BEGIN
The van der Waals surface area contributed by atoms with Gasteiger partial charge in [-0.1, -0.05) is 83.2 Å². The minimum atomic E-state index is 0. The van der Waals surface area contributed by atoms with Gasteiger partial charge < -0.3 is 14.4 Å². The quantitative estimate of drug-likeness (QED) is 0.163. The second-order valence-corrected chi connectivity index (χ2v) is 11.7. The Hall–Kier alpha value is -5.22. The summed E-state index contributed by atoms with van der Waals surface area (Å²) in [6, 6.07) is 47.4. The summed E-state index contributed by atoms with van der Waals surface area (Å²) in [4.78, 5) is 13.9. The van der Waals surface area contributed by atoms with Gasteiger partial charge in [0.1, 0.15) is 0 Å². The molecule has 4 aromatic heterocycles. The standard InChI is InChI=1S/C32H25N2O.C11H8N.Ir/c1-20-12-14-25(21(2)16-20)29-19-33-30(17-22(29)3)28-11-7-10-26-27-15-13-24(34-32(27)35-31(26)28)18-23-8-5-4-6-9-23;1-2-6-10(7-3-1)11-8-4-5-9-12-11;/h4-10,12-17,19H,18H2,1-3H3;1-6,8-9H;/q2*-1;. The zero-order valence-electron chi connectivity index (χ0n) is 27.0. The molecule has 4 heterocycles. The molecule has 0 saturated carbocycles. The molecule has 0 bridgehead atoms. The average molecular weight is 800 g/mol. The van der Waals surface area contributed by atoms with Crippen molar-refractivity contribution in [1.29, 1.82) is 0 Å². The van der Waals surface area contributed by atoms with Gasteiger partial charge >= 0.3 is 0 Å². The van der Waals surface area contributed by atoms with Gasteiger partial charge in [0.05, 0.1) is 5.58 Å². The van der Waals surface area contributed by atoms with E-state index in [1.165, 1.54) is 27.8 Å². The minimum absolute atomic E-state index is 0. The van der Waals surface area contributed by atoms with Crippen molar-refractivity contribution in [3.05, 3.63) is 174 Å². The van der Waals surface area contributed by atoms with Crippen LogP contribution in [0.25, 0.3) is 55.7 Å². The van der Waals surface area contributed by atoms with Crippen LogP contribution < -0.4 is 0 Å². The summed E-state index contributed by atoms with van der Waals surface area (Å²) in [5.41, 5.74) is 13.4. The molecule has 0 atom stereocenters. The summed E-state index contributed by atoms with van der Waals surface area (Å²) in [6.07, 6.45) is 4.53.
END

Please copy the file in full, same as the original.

The van der Waals surface area contributed by atoms with Gasteiger partial charge in [-0.1, -0.05) is 83.2 Å². The minimum atomic E-state index is 0. The van der Waals surface area contributed by atoms with Gasteiger partial charge < -0.3 is 14.4 Å². The quantitative estimate of drug-likeness (QED) is 0.163. The second-order valence-corrected chi connectivity index (χ2v) is 11.7. The Hall–Kier alpha value is -5.22. The summed E-state index contributed by atoms with van der Waals surface area (Å²) in [6, 6.07) is 47.4. The summed E-state index contributed by atoms with van der Waals surface area (Å²) in [4.78, 5) is 13.9. The van der Waals surface area contributed by atoms with Gasteiger partial charge in [0.1, 0.15) is 0 Å². The molecule has 4 aromatic heterocycles. The standard InChI is InChI=1S/C32H25N2O.C11H8N.Ir/c1-20-12-14-25(21(2)16-20)29-19-33-30(17-22(29)3)28-11-7-10-26-27-15-13-24(34-32(27)35-31(26)28)18-23-8-5-4-6-9-23;1-2-6-10(7-3-1)11-8-4-5-9-12-11;/h4-10,12-17,19H,18H2,1-3H3;1-6,8-9H;/q2*-1;. The zero-order valence-electron chi connectivity index (χ0n) is 27.0. The molecule has 4 heterocycles. The molecule has 0 saturated carbocycles. The molecule has 0 bridgehead atoms. The average molecular weight is 800 g/mol. The van der Waals surface area contributed by atoms with Crippen molar-refractivity contribution in [1.29, 1.82) is 0 Å². The van der Waals surface area contributed by atoms with Gasteiger partial charge >= 0.3 is 0 Å². The van der Waals surface area contributed by atoms with Gasteiger partial charge in [0.05, 0.1) is 5.58 Å². The van der Waals surface area contributed by atoms with E-state index in [1.165, 1.54) is 27.8 Å². The minimum absolute atomic E-state index is 0. The van der Waals surface area contributed by atoms with Crippen molar-refractivity contribution in [3.05, 3.63) is 174 Å². The van der Waals surface area contributed by atoms with Crippen LogP contribution in [0.25, 0.3) is 55.7 Å². The van der Waals surface area contributed by atoms with Crippen LogP contribution < -0.4 is 0 Å². The summed E-state index contributed by atoms with van der Waals surface area (Å²) in [5.41, 5.74) is 13.4. The molecule has 0 atom stereocenters. The summed E-state index contributed by atoms with van der Waals surface area (Å²) in [6.07, 6.45) is 4.53.